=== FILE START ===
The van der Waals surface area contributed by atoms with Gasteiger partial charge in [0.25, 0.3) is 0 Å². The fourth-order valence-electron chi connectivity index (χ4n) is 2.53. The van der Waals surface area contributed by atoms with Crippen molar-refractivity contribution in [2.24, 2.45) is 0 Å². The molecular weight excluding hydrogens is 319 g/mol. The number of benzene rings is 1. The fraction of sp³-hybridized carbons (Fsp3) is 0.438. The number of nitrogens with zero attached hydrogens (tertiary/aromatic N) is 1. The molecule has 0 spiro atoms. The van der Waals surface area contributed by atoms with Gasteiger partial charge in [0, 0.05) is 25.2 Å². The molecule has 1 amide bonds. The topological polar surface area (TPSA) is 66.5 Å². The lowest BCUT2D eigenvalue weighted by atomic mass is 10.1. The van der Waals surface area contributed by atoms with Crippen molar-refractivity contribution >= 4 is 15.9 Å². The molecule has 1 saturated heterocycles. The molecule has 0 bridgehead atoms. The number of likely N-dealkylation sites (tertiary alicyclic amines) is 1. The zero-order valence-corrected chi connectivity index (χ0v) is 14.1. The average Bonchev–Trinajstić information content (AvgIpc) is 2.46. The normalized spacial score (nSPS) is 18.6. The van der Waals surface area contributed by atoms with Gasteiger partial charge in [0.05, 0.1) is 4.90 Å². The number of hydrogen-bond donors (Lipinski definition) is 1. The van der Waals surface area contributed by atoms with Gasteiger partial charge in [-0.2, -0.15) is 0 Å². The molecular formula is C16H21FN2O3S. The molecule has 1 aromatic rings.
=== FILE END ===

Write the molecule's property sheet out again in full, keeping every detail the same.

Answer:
The van der Waals surface area contributed by atoms with Gasteiger partial charge in [0.25, 0.3) is 0 Å². The fourth-order valence-electron chi connectivity index (χ4n) is 2.53. The van der Waals surface area contributed by atoms with Crippen molar-refractivity contribution in [2.24, 2.45) is 0 Å². The molecular weight excluding hydrogens is 319 g/mol. The number of benzene rings is 1. The fraction of sp³-hybridized carbons (Fsp3) is 0.438. The number of nitrogens with zero attached hydrogens (tertiary/aromatic N) is 1. The molecule has 0 spiro atoms. The van der Waals surface area contributed by atoms with Gasteiger partial charge in [0, 0.05) is 25.2 Å². The molecule has 1 amide bonds. The topological polar surface area (TPSA) is 66.5 Å². The lowest BCUT2D eigenvalue weighted by atomic mass is 10.1. The van der Waals surface area contributed by atoms with Crippen molar-refractivity contribution >= 4 is 15.9 Å². The molecule has 1 saturated heterocycles. The molecule has 0 bridgehead atoms. The number of likely N-dealkylation sites (tertiary alicyclic amines) is 1. The zero-order valence-corrected chi connectivity index (χ0v) is 14.1. The average Bonchev–Trinajstić information content (AvgIpc) is 2.46. The normalized spacial score (nSPS) is 18.6. The van der Waals surface area contributed by atoms with Gasteiger partial charge in [0.05, 0.1) is 4.90 Å². The number of hydrogen-bond donors (Lipinski definition) is 1. The van der Waals surface area contributed by atoms with Gasteiger partial charge in [-0.2, -0.15) is 0 Å². The molecular formula is C16H21FN2O3S. The molecule has 1 aromatic rings.